Growing up as a camper going to Experience Camps was something of a blessing in disguise. I had no idea that first summer just how much camp would impact my life. Experience Camps is a camp that no one wants to have the reason to attend, though when we (I was a camper and now a volunteer) walk off the bus, our lives are changed forever.
My name is Keith and I am one of the original 27 campers that attended the first year of Experience Camps back in 2009, and I haven’t missed a year since. Over the years of going to camp I’ve made many close friendships with other campers as well as staff members. I now join the ranks of the staff, and have been a volunteer for 4 years. Experience Camps staff are like wizards. They manage to squeeze in as many fun activities as possible to keep everyone having fun, while still being able to bring both campers and counselors back in for the “why” everybody is at camp. Staff and the program itself give the campers a chance to just be kids alongside others who understand the same feelings.
Everybody at camp both campers and counselors alike have their reason why they make the yearly trip to camp. For me, it is my father. When I was four, my father crashed his hang glider at Burke Mt. in Vermont. He died a week later in the hospital from his injuries. He was only 36. He worked for the Berlin Fire Department in the city where I grew up and was a Lieutenant at the time of the accident. I grew up knowing “The Guys” that he worked with stopping in occasionally to say hi. Camp helped teach me about legacy, and two years ago this may I graduated from college with a degree in Fire Science and am now the third generation of firefighters in my family.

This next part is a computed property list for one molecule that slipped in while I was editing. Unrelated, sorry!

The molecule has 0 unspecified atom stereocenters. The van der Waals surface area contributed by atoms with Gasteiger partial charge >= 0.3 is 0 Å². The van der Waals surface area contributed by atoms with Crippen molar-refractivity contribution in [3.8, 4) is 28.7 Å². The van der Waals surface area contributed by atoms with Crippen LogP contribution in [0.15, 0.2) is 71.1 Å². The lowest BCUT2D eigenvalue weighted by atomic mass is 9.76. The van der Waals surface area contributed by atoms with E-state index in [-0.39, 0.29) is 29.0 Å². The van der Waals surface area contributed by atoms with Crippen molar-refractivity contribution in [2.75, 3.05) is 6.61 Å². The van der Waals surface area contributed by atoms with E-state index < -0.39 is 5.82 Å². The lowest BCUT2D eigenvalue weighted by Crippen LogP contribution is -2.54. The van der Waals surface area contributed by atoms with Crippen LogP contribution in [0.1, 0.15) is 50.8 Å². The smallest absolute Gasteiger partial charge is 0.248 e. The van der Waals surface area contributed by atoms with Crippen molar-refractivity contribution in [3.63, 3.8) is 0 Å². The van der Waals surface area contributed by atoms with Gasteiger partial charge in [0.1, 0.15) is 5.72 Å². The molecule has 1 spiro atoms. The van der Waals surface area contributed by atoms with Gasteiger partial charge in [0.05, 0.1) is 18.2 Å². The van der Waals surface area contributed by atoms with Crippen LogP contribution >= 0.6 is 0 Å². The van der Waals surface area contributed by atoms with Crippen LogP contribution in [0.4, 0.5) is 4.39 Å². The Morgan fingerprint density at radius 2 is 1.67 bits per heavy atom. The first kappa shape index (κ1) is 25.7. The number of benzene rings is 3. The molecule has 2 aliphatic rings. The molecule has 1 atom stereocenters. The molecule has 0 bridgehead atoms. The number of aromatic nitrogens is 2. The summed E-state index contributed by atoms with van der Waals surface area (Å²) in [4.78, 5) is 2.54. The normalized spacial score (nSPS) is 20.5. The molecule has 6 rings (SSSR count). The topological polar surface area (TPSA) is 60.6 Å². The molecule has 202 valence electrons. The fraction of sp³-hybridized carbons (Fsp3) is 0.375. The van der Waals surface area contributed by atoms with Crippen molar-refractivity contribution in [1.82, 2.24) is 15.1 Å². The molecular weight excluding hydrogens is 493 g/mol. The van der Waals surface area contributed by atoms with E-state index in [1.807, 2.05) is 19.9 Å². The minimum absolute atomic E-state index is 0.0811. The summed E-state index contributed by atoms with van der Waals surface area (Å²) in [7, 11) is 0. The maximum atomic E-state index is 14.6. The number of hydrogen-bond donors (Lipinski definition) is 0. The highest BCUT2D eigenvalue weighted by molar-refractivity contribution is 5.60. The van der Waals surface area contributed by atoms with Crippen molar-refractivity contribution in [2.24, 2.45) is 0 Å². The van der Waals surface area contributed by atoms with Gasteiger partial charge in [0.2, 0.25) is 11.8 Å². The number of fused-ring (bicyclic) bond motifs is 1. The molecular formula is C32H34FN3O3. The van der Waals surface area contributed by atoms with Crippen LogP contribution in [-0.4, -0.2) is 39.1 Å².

After going to camp as a kid and participating in sharing circles with my former bunkmates, it was made clear for us that it was okay to talk about who had died. I learned that other people want to know about my dad and that bottling those feelings up inside only slows the process of grieving. Now many years later as a volunteer counselor, I truly understand how campers feel. From sitting back and sharing very little to being very up front with what happened, answering other kids questions and everything in between. The campers become more mature every year and realize that soon, they could be counselors as well. It is a huge responsibility for them when becoming a LIT (Leaders in Training), but handle the responsibility with ease. They learn to lead and mentor other younger campers and the skills they learn carry over into the real world, not just camp.
Each year I find myself coming back to camp. One of the main reasons is that I love seeing the campers year after year and watching as they transition and grow. Reconnecting with others you haven’t seen in 51 weeks, for the best week ever, picking up like you never left. I am always trying to make the most out of the week to give back to the new campers for what others have given to me over the years. As Experience Camps likes to say, “it’s FTK (for the kids)!”
I heard the news last week from my son, Larry Rodman, who has been a volunteer at Manitou for years. Sad about the cancellation but understandable. Looking forward to hearing about next year’s Experience Camps.